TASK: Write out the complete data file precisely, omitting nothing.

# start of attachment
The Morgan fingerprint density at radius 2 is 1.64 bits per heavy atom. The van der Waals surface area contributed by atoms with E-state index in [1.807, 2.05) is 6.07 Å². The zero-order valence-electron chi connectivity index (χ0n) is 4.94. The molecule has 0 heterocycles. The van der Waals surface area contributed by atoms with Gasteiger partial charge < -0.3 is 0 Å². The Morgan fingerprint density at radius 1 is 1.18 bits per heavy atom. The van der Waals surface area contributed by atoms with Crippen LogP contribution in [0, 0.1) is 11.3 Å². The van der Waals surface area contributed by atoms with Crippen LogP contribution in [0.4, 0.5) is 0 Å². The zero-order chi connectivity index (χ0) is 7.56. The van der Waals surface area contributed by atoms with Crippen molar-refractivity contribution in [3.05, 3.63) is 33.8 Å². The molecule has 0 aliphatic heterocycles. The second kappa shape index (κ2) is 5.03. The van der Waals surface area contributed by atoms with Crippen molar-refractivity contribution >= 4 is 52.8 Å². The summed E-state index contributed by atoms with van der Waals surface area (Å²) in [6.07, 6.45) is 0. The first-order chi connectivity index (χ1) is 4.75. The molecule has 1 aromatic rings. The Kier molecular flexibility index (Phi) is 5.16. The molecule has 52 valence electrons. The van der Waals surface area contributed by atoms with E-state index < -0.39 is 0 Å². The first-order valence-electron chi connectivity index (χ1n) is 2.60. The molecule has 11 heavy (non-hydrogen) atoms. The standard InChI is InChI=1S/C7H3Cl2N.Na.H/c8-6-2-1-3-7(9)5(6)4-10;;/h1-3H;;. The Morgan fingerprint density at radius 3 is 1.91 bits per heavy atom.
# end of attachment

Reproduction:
The Morgan fingerprint density at radius 2 is 1.64 bits per heavy atom. The van der Waals surface area contributed by atoms with E-state index in [1.807, 2.05) is 6.07 Å². The zero-order valence-electron chi connectivity index (χ0n) is 4.94. The molecule has 0 heterocycles. The van der Waals surface area contributed by atoms with Gasteiger partial charge < -0.3 is 0 Å². The Morgan fingerprint density at radius 1 is 1.18 bits per heavy atom. The van der Waals surface area contributed by atoms with Crippen LogP contribution in [0, 0.1) is 11.3 Å². The van der Waals surface area contributed by atoms with Crippen LogP contribution in [0.4, 0.5) is 0 Å². The zero-order chi connectivity index (χ0) is 7.56. The van der Waals surface area contributed by atoms with Crippen molar-refractivity contribution in [3.05, 3.63) is 33.8 Å². The molecule has 0 aliphatic heterocycles. The second kappa shape index (κ2) is 5.03. The van der Waals surface area contributed by atoms with Crippen molar-refractivity contribution >= 4 is 52.8 Å². The summed E-state index contributed by atoms with van der Waals surface area (Å²) in [6.07, 6.45) is 0. The first-order chi connectivity index (χ1) is 4.75. The molecule has 1 aromatic rings. The Kier molecular flexibility index (Phi) is 5.16. The molecule has 52 valence electrons. The van der Waals surface area contributed by atoms with E-state index < -0.39 is 0 Å². The first-order valence-electron chi connectivity index (χ1n) is 2.60. The molecule has 11 heavy (non-hydrogen) atoms. The standard InChI is InChI=1S/C7H3Cl2N.Na.H/c8-6-2-1-3-7(9)5(6)4-10;;/h1-3H;;. The Morgan fingerprint density at radius 3 is 1.91 bits per heavy atom.